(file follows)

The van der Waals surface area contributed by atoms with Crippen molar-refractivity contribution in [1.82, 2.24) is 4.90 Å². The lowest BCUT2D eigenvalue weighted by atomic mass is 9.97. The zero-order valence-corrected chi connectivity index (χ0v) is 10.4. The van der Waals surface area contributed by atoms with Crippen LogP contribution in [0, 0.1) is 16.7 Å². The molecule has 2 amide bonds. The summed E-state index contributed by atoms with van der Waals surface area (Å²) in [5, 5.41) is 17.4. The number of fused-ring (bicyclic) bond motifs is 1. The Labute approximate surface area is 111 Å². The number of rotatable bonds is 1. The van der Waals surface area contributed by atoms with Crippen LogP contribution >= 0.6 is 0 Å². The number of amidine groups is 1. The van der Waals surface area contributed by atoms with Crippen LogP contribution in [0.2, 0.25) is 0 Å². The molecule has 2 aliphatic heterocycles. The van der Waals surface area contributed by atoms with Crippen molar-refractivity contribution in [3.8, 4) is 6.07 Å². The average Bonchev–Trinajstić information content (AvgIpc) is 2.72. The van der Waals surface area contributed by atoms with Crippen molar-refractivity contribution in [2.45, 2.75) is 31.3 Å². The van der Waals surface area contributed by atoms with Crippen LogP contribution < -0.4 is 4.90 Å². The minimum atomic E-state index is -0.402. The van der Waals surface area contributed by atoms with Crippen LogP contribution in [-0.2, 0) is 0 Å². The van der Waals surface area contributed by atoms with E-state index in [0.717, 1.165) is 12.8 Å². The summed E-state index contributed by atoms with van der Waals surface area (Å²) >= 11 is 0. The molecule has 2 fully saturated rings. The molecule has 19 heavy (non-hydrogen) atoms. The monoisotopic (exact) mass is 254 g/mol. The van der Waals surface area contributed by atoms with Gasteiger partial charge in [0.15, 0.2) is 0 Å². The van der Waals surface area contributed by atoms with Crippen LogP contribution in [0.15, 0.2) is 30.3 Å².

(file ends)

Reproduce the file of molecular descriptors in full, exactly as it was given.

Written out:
The van der Waals surface area contributed by atoms with Crippen molar-refractivity contribution in [1.82, 2.24) is 4.90 Å². The lowest BCUT2D eigenvalue weighted by atomic mass is 9.97. The zero-order valence-corrected chi connectivity index (χ0v) is 10.4. The van der Waals surface area contributed by atoms with Crippen LogP contribution in [0, 0.1) is 16.7 Å². The molecule has 2 amide bonds. The summed E-state index contributed by atoms with van der Waals surface area (Å²) in [5, 5.41) is 17.4. The number of fused-ring (bicyclic) bond motifs is 1. The Labute approximate surface area is 111 Å². The number of rotatable bonds is 1. The van der Waals surface area contributed by atoms with Crippen LogP contribution >= 0.6 is 0 Å². The number of amidine groups is 1. The van der Waals surface area contributed by atoms with Crippen LogP contribution in [0.2, 0.25) is 0 Å². The molecule has 2 aliphatic heterocycles. The van der Waals surface area contributed by atoms with Crippen molar-refractivity contribution in [3.8, 4) is 6.07 Å². The average Bonchev–Trinajstić information content (AvgIpc) is 2.72. The van der Waals surface area contributed by atoms with Crippen molar-refractivity contribution in [2.45, 2.75) is 31.3 Å². The van der Waals surface area contributed by atoms with Crippen LogP contribution < -0.4 is 4.90 Å². The minimum atomic E-state index is -0.402. The van der Waals surface area contributed by atoms with Crippen LogP contribution in [-0.2, 0) is 0 Å². The van der Waals surface area contributed by atoms with E-state index in [0.717, 1.165) is 12.8 Å². The summed E-state index contributed by atoms with van der Waals surface area (Å²) >= 11 is 0. The molecule has 2 fully saturated rings. The molecule has 19 heavy (non-hydrogen) atoms. The monoisotopic (exact) mass is 254 g/mol. The van der Waals surface area contributed by atoms with Gasteiger partial charge in [0.15, 0.2) is 0 Å². The van der Waals surface area contributed by atoms with Crippen LogP contribution in [0.15, 0.2) is 30.3 Å².